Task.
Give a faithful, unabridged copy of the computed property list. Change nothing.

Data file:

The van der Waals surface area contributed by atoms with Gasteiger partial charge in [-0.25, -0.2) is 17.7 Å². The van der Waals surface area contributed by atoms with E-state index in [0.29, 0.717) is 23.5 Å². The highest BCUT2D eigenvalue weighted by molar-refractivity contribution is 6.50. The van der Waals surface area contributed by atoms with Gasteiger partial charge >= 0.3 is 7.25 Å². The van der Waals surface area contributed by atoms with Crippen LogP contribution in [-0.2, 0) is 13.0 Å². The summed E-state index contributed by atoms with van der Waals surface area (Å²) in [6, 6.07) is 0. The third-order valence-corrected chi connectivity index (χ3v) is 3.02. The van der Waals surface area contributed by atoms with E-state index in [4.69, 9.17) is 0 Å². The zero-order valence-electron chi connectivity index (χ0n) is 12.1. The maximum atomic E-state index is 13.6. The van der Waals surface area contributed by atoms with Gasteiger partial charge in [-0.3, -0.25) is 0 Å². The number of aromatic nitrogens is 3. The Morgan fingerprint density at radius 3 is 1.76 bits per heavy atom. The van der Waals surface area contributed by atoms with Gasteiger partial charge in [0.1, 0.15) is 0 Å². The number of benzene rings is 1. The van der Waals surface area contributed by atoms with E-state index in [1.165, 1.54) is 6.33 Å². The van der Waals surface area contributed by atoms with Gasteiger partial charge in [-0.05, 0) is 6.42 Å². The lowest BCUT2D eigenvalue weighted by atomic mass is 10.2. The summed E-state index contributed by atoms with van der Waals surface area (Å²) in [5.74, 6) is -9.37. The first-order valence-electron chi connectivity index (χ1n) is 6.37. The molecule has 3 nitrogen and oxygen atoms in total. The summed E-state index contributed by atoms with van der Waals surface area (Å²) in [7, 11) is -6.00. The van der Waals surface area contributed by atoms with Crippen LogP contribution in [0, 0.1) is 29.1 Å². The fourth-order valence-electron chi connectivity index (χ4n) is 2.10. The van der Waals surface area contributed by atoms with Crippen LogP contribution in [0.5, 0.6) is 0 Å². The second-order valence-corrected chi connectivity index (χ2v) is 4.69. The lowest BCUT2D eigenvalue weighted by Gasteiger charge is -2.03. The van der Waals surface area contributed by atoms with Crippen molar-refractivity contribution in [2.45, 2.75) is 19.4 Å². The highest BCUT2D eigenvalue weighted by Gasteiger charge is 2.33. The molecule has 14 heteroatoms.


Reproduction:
The van der Waals surface area contributed by atoms with Gasteiger partial charge in [-0.25, -0.2) is 17.7 Å². The van der Waals surface area contributed by atoms with E-state index in [0.29, 0.717) is 23.5 Å². The highest BCUT2D eigenvalue weighted by molar-refractivity contribution is 6.50. The van der Waals surface area contributed by atoms with Gasteiger partial charge >= 0.3 is 7.25 Å². The van der Waals surface area contributed by atoms with Crippen LogP contribution in [-0.2, 0) is 13.0 Å². The summed E-state index contributed by atoms with van der Waals surface area (Å²) in [6, 6.07) is 0. The third-order valence-corrected chi connectivity index (χ3v) is 3.02. The van der Waals surface area contributed by atoms with E-state index in [4.69, 9.17) is 0 Å². The zero-order valence-electron chi connectivity index (χ0n) is 12.1. The maximum atomic E-state index is 13.6. The van der Waals surface area contributed by atoms with Gasteiger partial charge in [-0.3, -0.25) is 0 Å². The number of aromatic nitrogens is 3. The Morgan fingerprint density at radius 3 is 1.76 bits per heavy atom. The van der Waals surface area contributed by atoms with Gasteiger partial charge in [0.1, 0.15) is 0 Å². The number of benzene rings is 1. The van der Waals surface area contributed by atoms with E-state index in [1.165, 1.54) is 6.33 Å². The van der Waals surface area contributed by atoms with Gasteiger partial charge in [-0.05, 0) is 6.42 Å². The lowest BCUT2D eigenvalue weighted by atomic mass is 10.2. The summed E-state index contributed by atoms with van der Waals surface area (Å²) in [5.74, 6) is -9.37. The first-order valence-electron chi connectivity index (χ1n) is 6.37. The molecule has 3 nitrogen and oxygen atoms in total. The summed E-state index contributed by atoms with van der Waals surface area (Å²) in [7, 11) is -6.00. The van der Waals surface area contributed by atoms with Crippen LogP contribution in [0, 0.1) is 29.1 Å². The fourth-order valence-electron chi connectivity index (χ4n) is 2.10. The van der Waals surface area contributed by atoms with Crippen LogP contribution in [0.5, 0.6) is 0 Å². The second-order valence-corrected chi connectivity index (χ2v) is 4.69. The lowest BCUT2D eigenvalue weighted by Gasteiger charge is -2.03. The van der Waals surface area contributed by atoms with Crippen molar-refractivity contribution in [2.45, 2.75) is 19.4 Å². The highest BCUT2D eigenvalue weighted by Gasteiger charge is 2.33. The molecule has 14 heteroatoms.